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Nursing Homes: An Overview Of The State System
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Nursing homes provide care to over 1.7 million people every year. However,
many individuals and family members find it a real challenge to select a facility
and to ensure appropriate care will be provided. Generally, a nursing home is
a residential facility offering daily assistance to individuals who are physically
or mentally unable to live independently. Residents are provided rooms, meals,
assistance with daily living, nursing services and some medical treatment. Medicare
can help pay for skilled nursing facility (SNF) care for up to 100 days in a
benefit period when a beneficiary meets certain conditions. Medicaid may also
help pay for nursing home care, though coverage varies from state to state.
Individuals who require custodial care such as help with eating, bathing, taking
medicine and toileting, as well as those who require skilled care may have their
nursing home stay paid for by Medicaid if they meet specific financial criteria.
The long term care system is complex and difficult to understand. The many
different agencies responsible to help ensure good care for nursing home residents
are listed below.
THE STATE LONG TERM CARE OMBUDSMAN PROGRAM
The State Long Term Care Ombudsman Program (1) is authorized by the
federal Older Americans Act. This act requires every state, through the Office
on Aging (2), to create a statewide ombudsman program to "investigate
and resolve complaints made by or on behalf of older individuals who are residents
of long term care facilities" (including nursing homes, assisted living
and board and care facilities). The statewide program is usually composed of
several regional or local ombudsman programs (11) that operate within
an Area Agency on Aging or other community organization.
While ombudsmen do not have direct authority to require action by a facility,
they have the responsibility to negotiate on a resident's behalf and to work
with other state agencies for effective enforcement. Most state ombudsman programs
publish annual reports about the problems and concerns they address.
In addition to their advocacy work, ombudsmen can also serve as a valuable
resource for residents, families and community members. Although programs vary
in the scope of their activities and in funding resources to support their work,
they can offer important services. An ombudsman may be able to:
- share information about community groups and activities available to improve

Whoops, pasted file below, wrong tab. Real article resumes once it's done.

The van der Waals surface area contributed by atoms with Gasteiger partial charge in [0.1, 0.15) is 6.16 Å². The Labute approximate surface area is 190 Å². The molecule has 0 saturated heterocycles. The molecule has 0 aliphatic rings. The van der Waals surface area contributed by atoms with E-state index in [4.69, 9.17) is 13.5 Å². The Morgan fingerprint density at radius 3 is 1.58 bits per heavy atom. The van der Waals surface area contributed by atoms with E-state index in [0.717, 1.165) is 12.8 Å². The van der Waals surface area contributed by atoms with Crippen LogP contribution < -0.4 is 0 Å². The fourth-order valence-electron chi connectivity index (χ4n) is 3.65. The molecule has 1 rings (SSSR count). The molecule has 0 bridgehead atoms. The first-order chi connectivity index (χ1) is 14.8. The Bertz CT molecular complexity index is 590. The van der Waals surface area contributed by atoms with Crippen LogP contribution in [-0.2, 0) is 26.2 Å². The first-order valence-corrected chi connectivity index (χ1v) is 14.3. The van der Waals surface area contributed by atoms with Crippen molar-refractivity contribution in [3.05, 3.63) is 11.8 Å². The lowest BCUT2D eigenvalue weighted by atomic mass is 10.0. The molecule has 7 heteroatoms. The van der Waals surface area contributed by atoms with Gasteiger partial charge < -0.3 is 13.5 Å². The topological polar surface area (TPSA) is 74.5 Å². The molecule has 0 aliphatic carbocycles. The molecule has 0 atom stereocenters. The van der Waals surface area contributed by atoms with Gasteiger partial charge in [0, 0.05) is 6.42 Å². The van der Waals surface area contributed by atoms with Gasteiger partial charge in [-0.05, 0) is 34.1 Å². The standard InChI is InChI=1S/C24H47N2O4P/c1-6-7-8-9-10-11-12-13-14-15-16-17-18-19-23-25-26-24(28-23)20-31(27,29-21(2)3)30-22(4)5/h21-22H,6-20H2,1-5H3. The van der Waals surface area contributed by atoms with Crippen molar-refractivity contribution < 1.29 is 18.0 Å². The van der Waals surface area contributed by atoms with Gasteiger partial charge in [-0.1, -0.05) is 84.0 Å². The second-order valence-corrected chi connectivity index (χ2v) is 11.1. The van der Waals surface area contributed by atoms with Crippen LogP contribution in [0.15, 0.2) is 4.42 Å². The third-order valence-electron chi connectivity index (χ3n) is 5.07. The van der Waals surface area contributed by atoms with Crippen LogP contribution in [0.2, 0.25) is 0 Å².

life and care for nursing home residents;
- provide education on residents' rights;
- offer advice about how to select a nursing home and answer questions about
long term care facilities;
- help people find the services they need in the community instead of entering
a nursing home;
- explain how nursing homes are inspected;
- provide information on and assistance with family and resident councils;
- direct residents to a local legal services program if they need legal assistance;
- provide information about current legislative and regulatory efforts in
Many ombudsman programs have limited staff resources. For this reason, most
local programs seek volunteers who can be trained to help visit residents, act
as advocates, and monitor general facility conditions. It is important to learn
about, understand, and support local and state ombudsman programs so they can
maintain an effective advocacy program for residents and their representatives.
THE STATE LICENSURE AND CERTIFICATION PROGRAM
The program that inspects and licenses nursing facilities is usually located
within the state Licensure and Certification Division (3). Sometimes
it is located within an umbrella agency relating to human services, health,
or human resources. The Licensure and Certification program is responsible for
an onsite inspection of all nursing facilities every 9-15 months to find out
if they meet both the state licensure standards and the federal standards for
Medicare and Medicaid. This inspection is called a "survey." Nursing
home surveys are supposed to be unannounced and the homes are required to post
the most recent survey report. The Centers for Medicare and Medicaid Services
(CMS), the federal agency that oversees nursing homes, has a website at www.medicare.gov/nursing/home.asp
that contains information on every Medicare and Medicaid certified nursing home